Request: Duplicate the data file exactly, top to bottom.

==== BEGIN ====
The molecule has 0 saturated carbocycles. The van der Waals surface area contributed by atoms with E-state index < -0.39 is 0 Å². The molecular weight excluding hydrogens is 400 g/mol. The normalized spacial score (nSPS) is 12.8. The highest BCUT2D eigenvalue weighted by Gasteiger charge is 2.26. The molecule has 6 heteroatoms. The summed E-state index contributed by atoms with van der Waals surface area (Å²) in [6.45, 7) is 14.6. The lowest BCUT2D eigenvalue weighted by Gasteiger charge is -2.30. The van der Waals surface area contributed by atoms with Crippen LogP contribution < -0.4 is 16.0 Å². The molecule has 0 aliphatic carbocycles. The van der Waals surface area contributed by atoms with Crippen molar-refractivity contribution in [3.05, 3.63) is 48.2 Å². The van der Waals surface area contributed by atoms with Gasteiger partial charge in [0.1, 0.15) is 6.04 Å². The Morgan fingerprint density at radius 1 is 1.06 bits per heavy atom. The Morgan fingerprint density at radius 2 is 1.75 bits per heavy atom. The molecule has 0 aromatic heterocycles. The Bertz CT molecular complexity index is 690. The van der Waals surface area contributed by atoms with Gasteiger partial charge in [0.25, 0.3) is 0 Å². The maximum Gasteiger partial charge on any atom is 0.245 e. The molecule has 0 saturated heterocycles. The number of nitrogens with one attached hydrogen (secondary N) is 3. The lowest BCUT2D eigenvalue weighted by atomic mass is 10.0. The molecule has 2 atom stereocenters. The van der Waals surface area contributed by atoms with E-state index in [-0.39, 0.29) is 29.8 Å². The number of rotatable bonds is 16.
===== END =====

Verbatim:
The molecule has 0 saturated carbocycles. The van der Waals surface area contributed by atoms with E-state index < -0.39 is 0 Å². The molecular weight excluding hydrogens is 400 g/mol. The normalized spacial score (nSPS) is 12.8. The highest BCUT2D eigenvalue weighted by Gasteiger charge is 2.26. The molecule has 6 heteroatoms. The summed E-state index contributed by atoms with van der Waals surface area (Å²) in [6.45, 7) is 14.6. The lowest BCUT2D eigenvalue weighted by Gasteiger charge is -2.30. The van der Waals surface area contributed by atoms with Crippen LogP contribution < -0.4 is 16.0 Å². The molecule has 0 aliphatic carbocycles. The van der Waals surface area contributed by atoms with Crippen molar-refractivity contribution in [3.05, 3.63) is 48.2 Å². The van der Waals surface area contributed by atoms with Gasteiger partial charge in [0.1, 0.15) is 6.04 Å². The Morgan fingerprint density at radius 1 is 1.06 bits per heavy atom. The Morgan fingerprint density at radius 2 is 1.75 bits per heavy atom. The molecule has 0 aromatic heterocycles. The Bertz CT molecular complexity index is 690. The van der Waals surface area contributed by atoms with Gasteiger partial charge in [0.25, 0.3) is 0 Å². The maximum Gasteiger partial charge on any atom is 0.245 e. The molecule has 0 saturated heterocycles. The number of nitrogens with one attached hydrogen (secondary N) is 3. The lowest BCUT2D eigenvalue weighted by atomic mass is 10.0. The molecule has 2 atom stereocenters. The van der Waals surface area contributed by atoms with E-state index in [-0.39, 0.29) is 29.8 Å². The number of rotatable bonds is 16.